SC throws out petitions seeking presidential form of govt
Upholding the objections raised by the registrar, the Supreme Court (SC) on Monday threw out the applications, seeking the presidential system of government in the country, saying these were inadmissible for hearing, reported 24NewsHD TV channel.
A three-member bench of the apex court, headed by Justice Umar Ata Bandial, heard the petitioners’ arguments.
Justice Umar Ata Bandial, on the occasion, remarked it had also to be seen whether the petitioners were the people who were relevant to the issue. “The court has also to look into the fact that when there are already some popular political parties in the country, what is the reason behind these people filing these applications,” he added.
Furthermore, the judge said, it had also to be examined whether these petitions raised some solid points with respect to human rights.
Speaking on the occasion, Ahmad Raza Kasuri, counsel for the petitioners, asked if politicians did not think about the betterment of the country, should he also do the same?
“Among the makers of the constitution of 1973, I am the only person who is alive today,” he said.
Justice Mansoor Ali Shah remarked that under Article 46 of the constitution, a prime minister was supposed to present an issue before the joint session of parliament for a ‘referendum’. “The question is, whether this issue has been presented before the prime minister or the parliament for consideration,” he said, and questioned, “Is the introduction of a presidential form of government in the country only one person’s desire?”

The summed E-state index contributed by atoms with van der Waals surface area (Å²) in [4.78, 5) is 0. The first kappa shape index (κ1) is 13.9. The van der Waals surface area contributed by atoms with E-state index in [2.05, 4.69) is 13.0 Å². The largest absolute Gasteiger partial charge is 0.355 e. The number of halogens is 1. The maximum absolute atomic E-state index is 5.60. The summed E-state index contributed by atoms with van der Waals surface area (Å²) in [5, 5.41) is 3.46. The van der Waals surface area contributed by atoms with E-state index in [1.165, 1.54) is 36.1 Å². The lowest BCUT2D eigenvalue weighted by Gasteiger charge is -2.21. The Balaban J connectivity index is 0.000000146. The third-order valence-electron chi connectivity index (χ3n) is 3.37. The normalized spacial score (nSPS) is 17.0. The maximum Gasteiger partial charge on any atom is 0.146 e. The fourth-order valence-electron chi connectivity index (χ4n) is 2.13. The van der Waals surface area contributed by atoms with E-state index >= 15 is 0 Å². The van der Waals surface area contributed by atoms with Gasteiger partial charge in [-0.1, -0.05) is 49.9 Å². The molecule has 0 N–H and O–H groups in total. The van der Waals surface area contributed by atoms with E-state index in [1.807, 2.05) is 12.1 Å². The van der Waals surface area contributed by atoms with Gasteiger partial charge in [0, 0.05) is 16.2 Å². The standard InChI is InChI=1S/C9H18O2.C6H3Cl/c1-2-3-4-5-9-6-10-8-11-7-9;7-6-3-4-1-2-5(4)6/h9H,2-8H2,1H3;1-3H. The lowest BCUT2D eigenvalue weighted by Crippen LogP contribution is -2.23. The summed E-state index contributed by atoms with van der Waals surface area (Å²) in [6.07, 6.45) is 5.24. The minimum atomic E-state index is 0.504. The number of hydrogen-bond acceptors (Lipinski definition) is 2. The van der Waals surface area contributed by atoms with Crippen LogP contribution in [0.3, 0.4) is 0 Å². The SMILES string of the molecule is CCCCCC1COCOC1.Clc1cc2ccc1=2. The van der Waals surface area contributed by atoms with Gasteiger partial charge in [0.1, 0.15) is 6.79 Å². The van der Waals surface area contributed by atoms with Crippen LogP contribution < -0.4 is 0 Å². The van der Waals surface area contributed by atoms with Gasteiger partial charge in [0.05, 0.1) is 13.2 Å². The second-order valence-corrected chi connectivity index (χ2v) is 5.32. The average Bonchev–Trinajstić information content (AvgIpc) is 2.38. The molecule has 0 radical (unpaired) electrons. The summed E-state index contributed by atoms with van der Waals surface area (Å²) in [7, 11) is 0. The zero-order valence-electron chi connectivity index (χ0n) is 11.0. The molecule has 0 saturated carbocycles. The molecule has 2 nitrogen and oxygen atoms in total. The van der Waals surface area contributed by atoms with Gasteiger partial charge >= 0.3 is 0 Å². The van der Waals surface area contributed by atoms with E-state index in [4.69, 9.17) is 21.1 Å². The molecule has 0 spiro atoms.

Advocate Kasuri replied that he was not an ‘individual’ but an ‘institution’.
Justice Muneeb Akhtar asked, “Kasuri sab, will you please tell us as to why you did not oppose the introduction of a parliamentary form of government in the country when 1973 constitution was in the making and you were member of the parliament then?”
Advocate Kasuri replied that he had opposed the document even then.
This made Justice Muneeb ask him as to why he was claiming to be one of the architects of the constitution when he had just said he had opposed when it was being discussed in the parliament.
When Kasuri said he had seen the country split in 1971, Justice Mansoor asked him not to drag the court in matters not relevant to it.
Reporter: Zeeshan Bhatti